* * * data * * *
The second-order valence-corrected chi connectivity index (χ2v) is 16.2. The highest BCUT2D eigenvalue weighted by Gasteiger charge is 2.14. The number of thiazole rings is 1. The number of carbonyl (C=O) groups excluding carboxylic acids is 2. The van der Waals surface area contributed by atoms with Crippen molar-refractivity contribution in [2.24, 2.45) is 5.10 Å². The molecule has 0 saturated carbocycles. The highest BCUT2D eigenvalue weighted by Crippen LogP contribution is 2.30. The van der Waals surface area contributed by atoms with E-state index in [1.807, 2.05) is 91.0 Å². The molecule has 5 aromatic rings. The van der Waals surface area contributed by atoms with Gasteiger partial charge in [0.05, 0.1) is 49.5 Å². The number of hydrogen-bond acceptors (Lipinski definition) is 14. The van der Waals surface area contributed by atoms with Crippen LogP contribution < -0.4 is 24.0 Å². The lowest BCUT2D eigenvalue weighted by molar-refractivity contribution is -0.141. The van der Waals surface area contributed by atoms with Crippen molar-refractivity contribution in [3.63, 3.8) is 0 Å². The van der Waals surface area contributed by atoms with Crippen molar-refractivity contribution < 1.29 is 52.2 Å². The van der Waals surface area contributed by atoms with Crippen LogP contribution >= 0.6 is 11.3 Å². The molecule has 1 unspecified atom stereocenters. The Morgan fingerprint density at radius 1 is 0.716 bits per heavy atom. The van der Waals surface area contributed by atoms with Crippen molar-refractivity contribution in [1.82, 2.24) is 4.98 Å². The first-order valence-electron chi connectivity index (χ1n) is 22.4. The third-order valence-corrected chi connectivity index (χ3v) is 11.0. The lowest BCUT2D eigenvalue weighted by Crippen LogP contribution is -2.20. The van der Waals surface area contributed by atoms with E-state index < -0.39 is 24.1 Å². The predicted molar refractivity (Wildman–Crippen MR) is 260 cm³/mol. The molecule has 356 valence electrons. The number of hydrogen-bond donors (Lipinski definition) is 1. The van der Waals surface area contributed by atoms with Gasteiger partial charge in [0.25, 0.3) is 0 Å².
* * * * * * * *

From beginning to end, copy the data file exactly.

The second-order valence-corrected chi connectivity index (χ2v) is 16.2. The highest BCUT2D eigenvalue weighted by Gasteiger charge is 2.14. The number of thiazole rings is 1. The number of carbonyl (C=O) groups excluding carboxylic acids is 2. The van der Waals surface area contributed by atoms with Crippen molar-refractivity contribution in [2.24, 2.45) is 5.10 Å². The molecule has 0 saturated carbocycles. The highest BCUT2D eigenvalue weighted by Crippen LogP contribution is 2.30. The van der Waals surface area contributed by atoms with E-state index in [1.807, 2.05) is 91.0 Å². The molecule has 5 aromatic rings. The van der Waals surface area contributed by atoms with Gasteiger partial charge in [0.05, 0.1) is 49.5 Å². The number of hydrogen-bond acceptors (Lipinski definition) is 14. The van der Waals surface area contributed by atoms with Crippen LogP contribution < -0.4 is 24.0 Å². The lowest BCUT2D eigenvalue weighted by molar-refractivity contribution is -0.141. The van der Waals surface area contributed by atoms with Crippen molar-refractivity contribution in [3.63, 3.8) is 0 Å². The van der Waals surface area contributed by atoms with Crippen molar-refractivity contribution < 1.29 is 52.2 Å². The van der Waals surface area contributed by atoms with Crippen LogP contribution >= 0.6 is 11.3 Å². The molecule has 1 unspecified atom stereocenters. The Morgan fingerprint density at radius 1 is 0.716 bits per heavy atom. The van der Waals surface area contributed by atoms with Crippen molar-refractivity contribution in [1.82, 2.24) is 4.98 Å². The first-order valence-electron chi connectivity index (χ1n) is 22.4. The third-order valence-corrected chi connectivity index (χ3v) is 11.0. The lowest BCUT2D eigenvalue weighted by Crippen LogP contribution is -2.20. The van der Waals surface area contributed by atoms with E-state index < -0.39 is 24.1 Å². The predicted molar refractivity (Wildman–Crippen MR) is 260 cm³/mol. The molecule has 356 valence electrons. The number of hydrogen-bond donors (Lipinski definition) is 1. The van der Waals surface area contributed by atoms with Gasteiger partial charge in [0.25, 0.3) is 0 Å².